Gauging the roster shuffle likelihood of the StarLadder Shanghai participants

StarLadder Shanghai roster shuffle
At StarLadder Shanghai, eight organizations will flex their muscles and see whether their teams are prepared for the big show.

Now that the Kiev Major has passed with OG standing triumphant, all eyes are fixed on The International 7. The International functions like the Tower of Babylon: everything players and teams do is in some way connected with their hopes of winning this tournament. It boasts the biggest prize pool of any esports tournament as well as the greatest prestige in the Dota 2 scene. It is the event every player dreams of winning, the one where career aspirations and unbearable stress meet. TIs are also the cause of desperate roster shuffles. A single won series can compensate for an entire year’s toil, and the pre-TI period has become infamous for a chaotic stew of trades, signings, and rejections. Valve tried to corral the madness by setting specific roster drop and lock dates. Under those rules, the post-Kiev period is extremely important as it’s the final opportunity for teams to change their squads before TI. Luckily for some teams, they get one last chance to test their current rosters at LAN. At StarLadder Shanghai, eight organizations will flex their muscles and see whether their teams are prepared for the big show. They are Vici Gaming.J, Newbee, Liquid, TNC, Faceless, Alliance, iG and Vega Squadron.

Two of them ought to have no plans for player changes. After winning The Dota 2 Asian Championship and reaching the semis of Kiev, Invictus Gaming has reestablished itself as one of the best teams in the world. There’s no obvious upgrade to any of their positions, and rebuilding team synergy after a trade might take too long. Meanwhile, Vega Squadron already did an overhaul back in April. Management can’t feasibly ascertain whether any current problems are endemic or growing pains, and the team has performed well enough online to suggest this combination of players has potential.

The rest are all up in the air. VG.J had a surprisingly good result at Kiev Major by reaching the quarterfinals and narrowly losing to Virtus.pro. Its problem is consistency on an individual and team level. You never know what you will get out of VG.J, so there shouldn’t be any confidence in this lineup headed toward TI. The only noticeable pattern is this team does well against Western teams but poorly against Chinese teams.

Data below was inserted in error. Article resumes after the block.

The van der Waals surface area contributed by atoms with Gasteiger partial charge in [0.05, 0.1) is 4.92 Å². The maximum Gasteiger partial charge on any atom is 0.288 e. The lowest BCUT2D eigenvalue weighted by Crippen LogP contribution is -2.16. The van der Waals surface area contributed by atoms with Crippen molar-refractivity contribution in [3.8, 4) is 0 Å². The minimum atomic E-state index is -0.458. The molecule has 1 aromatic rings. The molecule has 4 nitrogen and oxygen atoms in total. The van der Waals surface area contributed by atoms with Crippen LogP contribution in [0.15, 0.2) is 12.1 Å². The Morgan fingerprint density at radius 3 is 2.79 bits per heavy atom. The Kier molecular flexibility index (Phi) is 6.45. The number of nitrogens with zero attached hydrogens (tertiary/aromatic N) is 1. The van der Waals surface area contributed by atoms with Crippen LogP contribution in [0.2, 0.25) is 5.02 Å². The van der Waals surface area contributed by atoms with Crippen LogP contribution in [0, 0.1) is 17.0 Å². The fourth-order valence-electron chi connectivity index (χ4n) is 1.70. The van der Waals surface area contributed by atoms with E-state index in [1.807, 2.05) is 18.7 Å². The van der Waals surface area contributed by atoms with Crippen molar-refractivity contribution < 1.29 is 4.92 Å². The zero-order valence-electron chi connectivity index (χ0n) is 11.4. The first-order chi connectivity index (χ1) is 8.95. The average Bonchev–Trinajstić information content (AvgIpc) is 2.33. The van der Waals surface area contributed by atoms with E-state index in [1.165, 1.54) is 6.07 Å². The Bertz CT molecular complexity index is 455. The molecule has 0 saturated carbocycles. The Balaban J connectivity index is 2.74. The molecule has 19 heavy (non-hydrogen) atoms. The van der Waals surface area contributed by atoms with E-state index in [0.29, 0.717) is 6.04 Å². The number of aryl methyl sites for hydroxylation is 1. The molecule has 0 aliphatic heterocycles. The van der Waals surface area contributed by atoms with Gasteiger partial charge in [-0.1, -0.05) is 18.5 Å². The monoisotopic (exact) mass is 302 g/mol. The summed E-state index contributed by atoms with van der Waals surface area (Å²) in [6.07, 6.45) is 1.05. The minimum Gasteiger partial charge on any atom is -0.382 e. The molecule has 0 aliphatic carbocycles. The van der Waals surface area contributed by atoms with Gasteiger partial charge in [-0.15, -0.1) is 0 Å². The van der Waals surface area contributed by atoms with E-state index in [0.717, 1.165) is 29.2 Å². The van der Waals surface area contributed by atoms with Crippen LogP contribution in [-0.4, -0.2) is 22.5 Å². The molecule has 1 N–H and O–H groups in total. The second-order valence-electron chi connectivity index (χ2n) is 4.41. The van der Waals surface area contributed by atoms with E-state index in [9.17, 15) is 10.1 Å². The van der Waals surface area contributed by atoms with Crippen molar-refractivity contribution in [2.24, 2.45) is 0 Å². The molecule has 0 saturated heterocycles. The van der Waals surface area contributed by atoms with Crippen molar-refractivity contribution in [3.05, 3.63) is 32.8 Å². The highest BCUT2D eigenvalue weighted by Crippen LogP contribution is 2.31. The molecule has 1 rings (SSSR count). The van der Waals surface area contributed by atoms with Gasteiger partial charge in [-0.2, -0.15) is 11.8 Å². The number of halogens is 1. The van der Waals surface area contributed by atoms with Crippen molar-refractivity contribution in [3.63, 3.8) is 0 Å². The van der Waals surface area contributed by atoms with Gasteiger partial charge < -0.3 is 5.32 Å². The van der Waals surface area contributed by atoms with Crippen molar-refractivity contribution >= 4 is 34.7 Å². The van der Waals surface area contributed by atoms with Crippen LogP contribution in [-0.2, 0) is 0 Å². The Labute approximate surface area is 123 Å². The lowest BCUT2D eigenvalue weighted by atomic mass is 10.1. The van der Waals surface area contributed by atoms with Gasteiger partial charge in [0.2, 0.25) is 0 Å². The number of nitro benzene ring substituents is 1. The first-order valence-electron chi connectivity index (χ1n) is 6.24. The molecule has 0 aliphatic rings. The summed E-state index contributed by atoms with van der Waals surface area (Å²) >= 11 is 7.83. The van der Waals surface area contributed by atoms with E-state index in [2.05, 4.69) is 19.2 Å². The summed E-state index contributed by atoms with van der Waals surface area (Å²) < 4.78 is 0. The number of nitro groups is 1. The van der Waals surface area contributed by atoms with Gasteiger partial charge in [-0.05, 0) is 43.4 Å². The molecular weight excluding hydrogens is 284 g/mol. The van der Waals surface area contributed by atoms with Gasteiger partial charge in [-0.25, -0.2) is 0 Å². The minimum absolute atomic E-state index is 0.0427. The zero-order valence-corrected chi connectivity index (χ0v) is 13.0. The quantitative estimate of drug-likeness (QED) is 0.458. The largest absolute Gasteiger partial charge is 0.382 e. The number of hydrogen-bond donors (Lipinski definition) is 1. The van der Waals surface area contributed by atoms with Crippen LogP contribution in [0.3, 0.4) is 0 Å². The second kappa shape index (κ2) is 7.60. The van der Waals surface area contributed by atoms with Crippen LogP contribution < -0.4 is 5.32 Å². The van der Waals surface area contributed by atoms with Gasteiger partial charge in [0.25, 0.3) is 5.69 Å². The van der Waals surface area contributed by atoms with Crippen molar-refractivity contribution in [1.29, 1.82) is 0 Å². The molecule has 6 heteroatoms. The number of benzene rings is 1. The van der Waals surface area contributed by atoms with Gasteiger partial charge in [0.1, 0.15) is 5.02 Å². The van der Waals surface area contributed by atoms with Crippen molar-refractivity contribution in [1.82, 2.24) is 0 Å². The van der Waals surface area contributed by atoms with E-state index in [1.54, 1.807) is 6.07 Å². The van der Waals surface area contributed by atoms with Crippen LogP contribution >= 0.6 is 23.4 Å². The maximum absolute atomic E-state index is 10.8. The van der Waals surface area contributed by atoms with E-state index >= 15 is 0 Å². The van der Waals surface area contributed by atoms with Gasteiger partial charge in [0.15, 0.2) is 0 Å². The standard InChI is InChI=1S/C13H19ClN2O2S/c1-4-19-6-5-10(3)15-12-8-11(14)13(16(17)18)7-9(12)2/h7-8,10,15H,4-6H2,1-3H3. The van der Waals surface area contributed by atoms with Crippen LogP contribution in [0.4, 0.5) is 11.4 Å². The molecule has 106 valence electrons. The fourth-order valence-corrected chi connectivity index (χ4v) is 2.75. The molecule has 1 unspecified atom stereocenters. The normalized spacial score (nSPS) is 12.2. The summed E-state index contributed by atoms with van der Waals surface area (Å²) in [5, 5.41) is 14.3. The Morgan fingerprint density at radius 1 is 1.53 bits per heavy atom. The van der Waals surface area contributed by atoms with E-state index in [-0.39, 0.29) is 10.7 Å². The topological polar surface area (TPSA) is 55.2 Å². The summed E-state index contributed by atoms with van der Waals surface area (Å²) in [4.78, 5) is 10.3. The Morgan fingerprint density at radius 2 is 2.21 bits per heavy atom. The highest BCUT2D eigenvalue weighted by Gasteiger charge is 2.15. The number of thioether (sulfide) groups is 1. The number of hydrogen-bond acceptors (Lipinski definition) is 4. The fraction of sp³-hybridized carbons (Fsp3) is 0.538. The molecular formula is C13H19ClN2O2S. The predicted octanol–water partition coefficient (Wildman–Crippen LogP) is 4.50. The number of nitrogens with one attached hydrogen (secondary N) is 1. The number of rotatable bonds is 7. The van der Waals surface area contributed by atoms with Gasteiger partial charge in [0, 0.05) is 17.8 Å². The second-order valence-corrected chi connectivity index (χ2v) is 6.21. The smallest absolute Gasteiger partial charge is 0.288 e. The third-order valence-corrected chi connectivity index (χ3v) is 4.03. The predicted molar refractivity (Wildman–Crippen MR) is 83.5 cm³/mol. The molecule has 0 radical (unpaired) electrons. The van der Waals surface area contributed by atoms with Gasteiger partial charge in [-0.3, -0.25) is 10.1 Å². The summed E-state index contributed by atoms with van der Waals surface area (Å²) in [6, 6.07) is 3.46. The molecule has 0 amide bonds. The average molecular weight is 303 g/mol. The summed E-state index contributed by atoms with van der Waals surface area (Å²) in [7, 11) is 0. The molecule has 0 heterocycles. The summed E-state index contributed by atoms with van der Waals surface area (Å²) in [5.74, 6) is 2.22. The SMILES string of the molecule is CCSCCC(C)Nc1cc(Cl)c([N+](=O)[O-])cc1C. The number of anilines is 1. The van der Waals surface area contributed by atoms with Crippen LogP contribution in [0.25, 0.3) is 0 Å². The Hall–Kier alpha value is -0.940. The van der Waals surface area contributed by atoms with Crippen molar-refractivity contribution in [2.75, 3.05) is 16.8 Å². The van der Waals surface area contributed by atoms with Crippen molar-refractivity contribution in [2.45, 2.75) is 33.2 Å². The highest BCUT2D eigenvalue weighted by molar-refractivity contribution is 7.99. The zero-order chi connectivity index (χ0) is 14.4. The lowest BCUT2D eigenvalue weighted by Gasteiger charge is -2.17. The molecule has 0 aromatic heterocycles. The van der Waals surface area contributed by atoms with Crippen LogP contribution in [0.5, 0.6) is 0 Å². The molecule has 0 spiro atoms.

Newbee is also likely to join the feeding frenzy. I still consider this a fairly strong team with consistent results. Newbee has performed very well against its compatriots, finishing second place at China Top, second at ESL Genting and third at DAC. Yet success has been absent at both Majors, where Newbee has spectacularly bombed out. When looking at all the losses, they all have a common thread: the inability to perform in pressure situations. For most established teams, nerves become a sticking point in the late stages of a tournament, but at the Majors it happens at the beginning of the group stages. After a team collapses under stress too many times, it loses all confidence in the ability to persevere. Because of that, I think Newbee needs to swap at least one player, though winning at Shanghai might be enough to bring back the necessary swagger as the current roster stands.

Liquid is in a strange place. There are no clear problems within the team that would warrant a change, but it’s hard to be confident TL will make a deep run at TI. Liquid won DreamLeague Season 6 and StarLadder Season 3, bombed out of DAC and reached the quarterfinals of Kiev. None of the players is playing particularly poor, either. The problem, though, is too much overlap in the supports players’ pools. If they can fix that, they should be fine. Either way, a good result here is critical for the continuation of this lineup.

Two weeks ago, I would have never placed TNC as a team liable to shuffle its roster. With Faceless’ continued impotence against any non-SEA team, TNC looked like the region’s only hope for international success. But since Kiev, TNC lost to Clutch Gamers in the Manila qualifiers and EPICENTER. In addition to that they failed to qualify for the Summit. With Faceless not changing, TNC has slipped down the ranks among Southeast Asian teams. I’m not sure if the rise of Clutch Gamers was the impetus, but whatever the case, TNC has bit the bullet and added Theeban “1437” Siva as a new support and captain to give the team a better strategic edge. This will be the first the new lineup’s first LAN.

Whether or not Faceless throws out some bathwater depends on what they are willing to settle for. I can say with certainty this team has no chance to get deep at TI7. I can also predict they will get an invite if they stick together, as they have the best net results of any SEA team. But here’s the interesting question: Will one of the players risk ruining the chances of the others for a chance at glory? If there was anyone who I think should get out, it is Daryl Koh “iceiceice” Pei Xiang. He is still one of the best off laners in the world and would stoke the interest of several prominent Chinese teams as a free agent.

The final team is Alliance, which took the place of mousesports. Alliance is playing its first LAN in 2017 (I don’t count WESG), so I don’t know what to expect or how desperate this team might be with its current roster. Based on historical precedent, Alliance usually doesn’t change players unless it can get one of the old gang back. As none of the old gang seems poised to join, I don’t foresee a change.

As we enter the roster shuffle, Starladder Shanghai comes at an essential time for these teams. This will be the last chance to figure out whether they are truly ready for TI, or if they need to take drastic action.

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